When Jewish and Zionist Identities Encounter Otherness: Educational Case Study

  • Ohad DavidEmail author
Part of the Peace Psychology Book Series book series (PPBS)


One of the most important aspects in the process of shaping identity in general, and national identity in particular, is the construction of relationship between one’s own identity and other identities. Three paradigms analyze the concepts of “identity” and “otherness” and the relationships between them. The essentialist paradigm tends to negate the “other,” claiming that mutual connections between self-identity and other identities will impair self-authenticity. In contrast, the paradigm of radical constructionism focuses on deconstruction of identity. Its premise is that there is no such thing as “unique identity” which stands by itself. The “other” is the only medium through which identity is constructed. In contrast to these two paradigms, the paradigm of moderate constructionism and the sociopsychological model of identity claim that “identity” and “otherness” are two sides of the same coin: the construction of identity is a dynamic process which is based on a dialogue between (at least two) unique identities. The concept of dialogue means that we affirm the mere existence of a basic identity core, while preserving the opportunity of transcending this identity when we meet the other.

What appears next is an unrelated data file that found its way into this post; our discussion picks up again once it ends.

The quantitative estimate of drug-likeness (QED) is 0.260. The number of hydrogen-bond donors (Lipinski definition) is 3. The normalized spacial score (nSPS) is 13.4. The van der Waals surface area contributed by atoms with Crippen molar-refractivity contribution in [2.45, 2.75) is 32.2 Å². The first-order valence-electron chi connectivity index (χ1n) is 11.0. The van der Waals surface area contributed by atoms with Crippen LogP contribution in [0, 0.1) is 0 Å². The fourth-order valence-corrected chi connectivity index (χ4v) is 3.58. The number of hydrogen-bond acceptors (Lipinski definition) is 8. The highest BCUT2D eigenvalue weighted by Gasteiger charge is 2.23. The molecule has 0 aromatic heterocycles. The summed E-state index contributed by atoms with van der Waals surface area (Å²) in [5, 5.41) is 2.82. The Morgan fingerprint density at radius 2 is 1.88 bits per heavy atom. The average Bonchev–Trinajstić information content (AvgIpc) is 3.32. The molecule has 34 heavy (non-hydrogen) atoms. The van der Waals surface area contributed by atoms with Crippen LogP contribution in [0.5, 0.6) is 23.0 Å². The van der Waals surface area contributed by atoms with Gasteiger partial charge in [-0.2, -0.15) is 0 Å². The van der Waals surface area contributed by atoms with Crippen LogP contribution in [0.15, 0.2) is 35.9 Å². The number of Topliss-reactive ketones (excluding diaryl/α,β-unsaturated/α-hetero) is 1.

Adopting the paradigm of moderate constructionism, the chapter analyzes the way in which Jewish-Zionist identity is constructed through a dialogue with other identities. Specifically, the chapter presents a content analysis of an educational program as a case study: a moot court written and performed by teachers and students in an elementary school in Israel. This moot court was based on real events—racist acts against Muslim soccer players in the Israeli soccer league. The content analysis demonstrates how the moot court enabled the teachers and students to examine different ways of treating the “other” based on the Jewish culture and how it encouraged them to reflect on the relationship between identity and otherness without diminishing their loyalty to their Jewish and Zionist identities.


National Identity Jewish Identity Jewish People Radical Constructionism Jewish State 
These keywords were added by machine and not by the authors. This process is experimental and the keywords may be updated as the learning algorithm improves.


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Copyright information

© Springer International Publishing Switzerland 2016

Authors and Affiliations

  1. 1.Faculty of EducationLevinsky College of EducationTel AvivIsrael

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